New Delhi: At the heart of the alleged phone-tapping scandal in India is Pegasus, the malicious software created by the Israeli company NSO Group.
According to an expose by a global consortium of media publications, phones of two serving union ministers, three opposition leaders, one constitutional authority, current and former heads of security organisations, administrators and 40 senior journalists and activists from India were allegedly bugged using the Israel spy software Pegasus and put on surveillance.
But Pegasus has been under the scanner, over its surveillance activities, for a while now.
In September 2018, The Citizen Lab, a Canadian cybersecurity organisation, published a comprehensive report identifying 45 countries, including India, in which the spyware was being used.
Then in October 2019, WhatsApp revealed that journalists and human rights activists in India had been targets of surveillance by operators using Pegasus.
But what really is Pegasus? How does it operate? Who uses the software? And why has it earned the reputation of being behind the most sophisticated spyware attacks?
What is Pegasus?
Pegasus is a type of malicious software or malware classified as a spyware.
Spyware such as Pegasus is designed to gain access to your device, without your knowledge, and gather personal information and relay it back to whoever it is that is using the software to spy on you.
According to this report, Pegasus is the “the ultimate spyware for iOS and Android”, and has been behind the “most sophisticated attack ever seen”
But then are Apple products immune to these attacks? In simple terms, no.
Pegasus, in fact, is widely sought after because it can hack into iPads and iPhones despite Apple products being touted to be among the safest and best for data privacy.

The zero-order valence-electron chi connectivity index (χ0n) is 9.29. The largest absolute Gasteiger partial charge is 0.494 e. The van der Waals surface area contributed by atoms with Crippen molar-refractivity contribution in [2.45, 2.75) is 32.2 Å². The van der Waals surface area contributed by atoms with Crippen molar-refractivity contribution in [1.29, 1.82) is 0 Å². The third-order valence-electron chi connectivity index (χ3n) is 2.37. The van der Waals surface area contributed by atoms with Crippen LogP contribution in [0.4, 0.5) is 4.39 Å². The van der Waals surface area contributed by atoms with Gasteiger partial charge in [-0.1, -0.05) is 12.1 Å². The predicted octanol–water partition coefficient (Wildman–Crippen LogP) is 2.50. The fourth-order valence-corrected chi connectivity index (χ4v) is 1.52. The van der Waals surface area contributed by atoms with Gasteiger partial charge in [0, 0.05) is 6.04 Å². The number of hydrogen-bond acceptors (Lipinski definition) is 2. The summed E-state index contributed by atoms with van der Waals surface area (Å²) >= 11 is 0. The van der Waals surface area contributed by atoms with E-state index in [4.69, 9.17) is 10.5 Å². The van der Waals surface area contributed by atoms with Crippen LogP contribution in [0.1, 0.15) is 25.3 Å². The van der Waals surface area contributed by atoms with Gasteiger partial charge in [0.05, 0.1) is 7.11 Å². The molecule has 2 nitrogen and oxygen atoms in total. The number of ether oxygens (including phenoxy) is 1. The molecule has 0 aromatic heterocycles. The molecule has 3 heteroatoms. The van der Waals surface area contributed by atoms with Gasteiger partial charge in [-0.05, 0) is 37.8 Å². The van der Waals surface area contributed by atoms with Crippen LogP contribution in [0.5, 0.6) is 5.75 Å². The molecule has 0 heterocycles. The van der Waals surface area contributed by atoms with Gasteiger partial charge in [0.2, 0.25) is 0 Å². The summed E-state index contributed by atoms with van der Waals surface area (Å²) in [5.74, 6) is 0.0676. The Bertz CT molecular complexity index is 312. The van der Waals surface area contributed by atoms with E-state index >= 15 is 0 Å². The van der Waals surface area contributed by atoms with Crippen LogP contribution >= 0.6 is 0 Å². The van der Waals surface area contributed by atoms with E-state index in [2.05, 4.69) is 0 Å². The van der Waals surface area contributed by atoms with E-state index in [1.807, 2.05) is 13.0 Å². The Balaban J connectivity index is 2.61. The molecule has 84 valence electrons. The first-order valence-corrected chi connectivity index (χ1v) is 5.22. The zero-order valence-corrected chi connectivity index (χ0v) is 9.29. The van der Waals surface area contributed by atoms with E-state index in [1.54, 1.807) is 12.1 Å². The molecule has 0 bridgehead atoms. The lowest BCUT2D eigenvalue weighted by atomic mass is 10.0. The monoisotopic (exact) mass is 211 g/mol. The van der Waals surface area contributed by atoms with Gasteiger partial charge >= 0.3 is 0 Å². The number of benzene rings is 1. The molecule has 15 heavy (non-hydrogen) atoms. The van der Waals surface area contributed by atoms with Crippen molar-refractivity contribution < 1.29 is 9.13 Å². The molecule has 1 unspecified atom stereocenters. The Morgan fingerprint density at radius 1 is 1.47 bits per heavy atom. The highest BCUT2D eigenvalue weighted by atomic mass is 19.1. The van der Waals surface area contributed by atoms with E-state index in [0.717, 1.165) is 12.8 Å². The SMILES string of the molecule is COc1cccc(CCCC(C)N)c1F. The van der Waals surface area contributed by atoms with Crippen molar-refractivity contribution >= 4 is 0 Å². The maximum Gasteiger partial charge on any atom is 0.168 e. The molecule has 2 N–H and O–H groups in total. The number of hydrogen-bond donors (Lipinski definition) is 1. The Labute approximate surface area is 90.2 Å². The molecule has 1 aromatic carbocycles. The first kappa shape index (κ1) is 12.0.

To make matters worse, those operating the software can even turn on a phone’s camera and microphone to capture activity in the phone’s vicinity.
In all, according to this report, Pegasus “can monitor up to 500 phones in a year, but can only track a maximum of 50 at one go”. The report, citing sources, adds that it costs about $7-8 million per year to license Pegasus.
So how does it work?
In short, keep an eye out for text messages.
A hacker would typically try to infect a victim’s device with Pegasus using a phishing link, mostly sent via a text message that looks innocent and benign.
Clicking on the phishing link would (without the victim’s knowledge) start the download of Pegasus on the device and set up a connection with a hacker’s command computer that could be thousands of miles away.
The hacker can then communicate with the Pegasus spyware via the remote command centre and issue directions for what information the spyware should send back to the hacker’s server.
According to The Citizen Lab, in this way Pegasus can be used to gather a vast amount of victim information: “Passwords, contact lists, calendar events, text messages, and live voice calls from popular mobile messaging apps.”
According to this report, “Pegasus could even listen to encrypted audio streams and read encrypted messages”.
Then there are the other aspects that make Pegasus an extremely sophisticated software.
For one, Pegasus “self-destructs” if it can’t communicate with the hacker’s control centre for over 60 days or if it “detects” that it has been installed on a device with the wrong SIM card since NSO made Pegasus for targeted spying on selected victims, not just anyone.